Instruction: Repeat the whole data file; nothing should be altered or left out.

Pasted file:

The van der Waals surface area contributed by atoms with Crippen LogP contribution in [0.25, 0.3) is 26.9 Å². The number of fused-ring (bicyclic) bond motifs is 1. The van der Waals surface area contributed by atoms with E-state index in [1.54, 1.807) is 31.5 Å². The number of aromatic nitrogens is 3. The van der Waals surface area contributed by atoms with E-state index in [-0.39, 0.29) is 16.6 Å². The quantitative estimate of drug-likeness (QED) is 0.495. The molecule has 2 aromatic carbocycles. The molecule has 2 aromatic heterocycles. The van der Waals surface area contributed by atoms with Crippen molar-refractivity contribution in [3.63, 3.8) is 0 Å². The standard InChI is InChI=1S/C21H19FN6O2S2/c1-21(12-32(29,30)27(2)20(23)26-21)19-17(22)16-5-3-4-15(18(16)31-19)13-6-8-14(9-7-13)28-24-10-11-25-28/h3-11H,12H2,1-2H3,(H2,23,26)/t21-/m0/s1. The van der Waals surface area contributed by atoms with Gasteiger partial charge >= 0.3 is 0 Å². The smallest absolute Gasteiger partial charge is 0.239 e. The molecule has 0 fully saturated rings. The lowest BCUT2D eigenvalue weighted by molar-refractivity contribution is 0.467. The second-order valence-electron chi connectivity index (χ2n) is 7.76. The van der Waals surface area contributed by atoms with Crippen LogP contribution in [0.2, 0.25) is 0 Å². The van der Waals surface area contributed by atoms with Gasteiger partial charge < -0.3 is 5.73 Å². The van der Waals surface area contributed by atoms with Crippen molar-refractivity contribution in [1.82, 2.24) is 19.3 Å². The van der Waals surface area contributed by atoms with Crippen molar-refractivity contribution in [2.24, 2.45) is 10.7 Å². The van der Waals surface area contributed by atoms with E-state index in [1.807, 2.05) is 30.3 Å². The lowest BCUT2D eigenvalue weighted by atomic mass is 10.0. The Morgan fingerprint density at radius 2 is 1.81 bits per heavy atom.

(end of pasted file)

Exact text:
The van der Waals surface area contributed by atoms with Crippen LogP contribution in [0.25, 0.3) is 26.9 Å². The number of fused-ring (bicyclic) bond motifs is 1. The van der Waals surface area contributed by atoms with E-state index in [1.54, 1.807) is 31.5 Å². The number of aromatic nitrogens is 3. The van der Waals surface area contributed by atoms with E-state index in [-0.39, 0.29) is 16.6 Å². The quantitative estimate of drug-likeness (QED) is 0.495. The molecule has 2 aromatic carbocycles. The molecule has 2 aromatic heterocycles. The van der Waals surface area contributed by atoms with Crippen molar-refractivity contribution in [3.63, 3.8) is 0 Å². The standard InChI is InChI=1S/C21H19FN6O2S2/c1-21(12-32(29,30)27(2)20(23)26-21)19-17(22)16-5-3-4-15(18(16)31-19)13-6-8-14(9-7-13)28-24-10-11-25-28/h3-11H,12H2,1-2H3,(H2,23,26)/t21-/m0/s1. The van der Waals surface area contributed by atoms with Gasteiger partial charge >= 0.3 is 0 Å². The smallest absolute Gasteiger partial charge is 0.239 e. The molecule has 0 fully saturated rings. The lowest BCUT2D eigenvalue weighted by molar-refractivity contribution is 0.467. The second-order valence-electron chi connectivity index (χ2n) is 7.76. The van der Waals surface area contributed by atoms with Crippen LogP contribution in [0.2, 0.25) is 0 Å². The van der Waals surface area contributed by atoms with Gasteiger partial charge < -0.3 is 5.73 Å². The van der Waals surface area contributed by atoms with Crippen molar-refractivity contribution in [1.82, 2.24) is 19.3 Å². The van der Waals surface area contributed by atoms with Crippen molar-refractivity contribution in [2.24, 2.45) is 10.7 Å². The van der Waals surface area contributed by atoms with E-state index in [1.807, 2.05) is 30.3 Å². The lowest BCUT2D eigenvalue weighted by atomic mass is 10.0. The Morgan fingerprint density at radius 2 is 1.81 bits per heavy atom.